Chapter 3: The Blast

August 6th was a day like any other. The sun shone with a brilliant luster. In the early morning, Masaru gave his mother and grandmother a formal goodbye. “I hereby depart!” he said, and went off to school in the city. Those were desperate days, and they were all prepared for the possibility that one day he may not come back.

After seeing Masaru off, his mother and grandmother returned to their work in the fields with rigor. It was a day like any other.

In the morning another emergency siren blared, and a B-29 flew across the sky. The siren soon stopped, but just as people began to relax, another B-29 flew above us. “More B-29’s are coming than ever before,” someone said. The villagers could not hide their anxiety.

One could tell American planes and Japanese planes apart by the sound of their propellers. The buzz of the metal propellers on the American planes differed from the sound of the wooden propellers used by the Japanese.

Though Masaru and his fellow students had taken shelter in the air defense trenches that day, once the first alarm was canceled they were led by their teacher back to work.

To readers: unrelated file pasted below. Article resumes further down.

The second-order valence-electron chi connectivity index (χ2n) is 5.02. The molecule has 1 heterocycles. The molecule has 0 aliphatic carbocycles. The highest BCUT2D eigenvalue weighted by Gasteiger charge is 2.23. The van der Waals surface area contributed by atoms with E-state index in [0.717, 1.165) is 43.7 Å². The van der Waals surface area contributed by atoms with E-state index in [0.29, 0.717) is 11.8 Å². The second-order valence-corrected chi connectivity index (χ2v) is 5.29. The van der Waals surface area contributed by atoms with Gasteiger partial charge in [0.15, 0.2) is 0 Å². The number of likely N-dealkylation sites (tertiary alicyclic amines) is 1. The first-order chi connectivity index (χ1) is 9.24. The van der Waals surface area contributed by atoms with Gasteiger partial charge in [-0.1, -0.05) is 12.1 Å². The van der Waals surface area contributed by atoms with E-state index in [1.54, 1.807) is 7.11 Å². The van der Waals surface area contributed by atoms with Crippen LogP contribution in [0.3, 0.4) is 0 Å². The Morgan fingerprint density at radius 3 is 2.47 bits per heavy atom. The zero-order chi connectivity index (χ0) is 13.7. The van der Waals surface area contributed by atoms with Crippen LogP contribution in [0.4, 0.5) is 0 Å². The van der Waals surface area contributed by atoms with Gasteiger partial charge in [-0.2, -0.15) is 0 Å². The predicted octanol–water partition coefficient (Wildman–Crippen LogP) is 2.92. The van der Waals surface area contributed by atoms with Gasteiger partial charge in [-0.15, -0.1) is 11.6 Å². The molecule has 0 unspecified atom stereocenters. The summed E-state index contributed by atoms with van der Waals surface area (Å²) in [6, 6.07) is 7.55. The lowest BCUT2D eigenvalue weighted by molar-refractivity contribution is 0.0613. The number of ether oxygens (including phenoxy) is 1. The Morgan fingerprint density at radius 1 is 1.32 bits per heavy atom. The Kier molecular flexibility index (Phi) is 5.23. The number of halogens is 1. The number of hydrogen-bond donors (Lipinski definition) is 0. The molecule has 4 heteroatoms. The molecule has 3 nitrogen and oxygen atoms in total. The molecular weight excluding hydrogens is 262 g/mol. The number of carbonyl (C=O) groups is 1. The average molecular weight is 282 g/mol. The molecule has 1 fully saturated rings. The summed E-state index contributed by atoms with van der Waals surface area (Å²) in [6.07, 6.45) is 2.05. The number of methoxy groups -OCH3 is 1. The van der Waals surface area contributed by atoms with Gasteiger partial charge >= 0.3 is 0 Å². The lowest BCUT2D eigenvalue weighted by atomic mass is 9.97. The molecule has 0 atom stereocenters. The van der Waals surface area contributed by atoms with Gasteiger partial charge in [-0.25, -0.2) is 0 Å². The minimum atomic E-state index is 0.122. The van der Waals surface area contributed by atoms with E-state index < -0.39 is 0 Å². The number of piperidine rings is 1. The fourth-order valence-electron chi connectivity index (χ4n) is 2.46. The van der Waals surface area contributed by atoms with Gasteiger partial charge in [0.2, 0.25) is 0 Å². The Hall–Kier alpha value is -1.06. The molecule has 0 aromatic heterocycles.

“Today will also be a hot day, but if you think about the soldiers fighting for us abroad, we have to do our best,” the teacher said. Everyone thought the same. A B-29 flew above them in the sky. Startled, Masaru and his friends turned to face one other.

In the village, Masaru’s mother and the others had returned to their work in the fields. Suddenly there was a flash, one that looked like one hundred bolts of lightning had struck at once. The whole sky lit up. Masaru’s grandmother and mother stopped their work, and looked toward the light. Immediately after, a loud noise as if one thousand bombs had exploded at once bellowed throughout the sky, and a strong blast wind followed.

“That B-29 must have dropped a bomb,” Masaru’s mother said.

Off in the distance, a crimson and black plume of fire and smoke loomed. The cloud of smoke soon took the shape of a giant mushroom.

They said on the radio that a giant bomb had fallen on Hiroshima, someone nearby explained. The situation was serious.

“What!? Hiroshima!? What about Masaru!?” Masaru’s mother screamed, and dropped her hoe. She set off toward the city, and ran.

Chapter 4: A Portrait of Hell

Just how long did she run? She passed many people staggering from the opposite direction – people with blood coming out of their heads, with their hands torn off, with their faces and bodies covered with blood. It looked like a portrait of hell.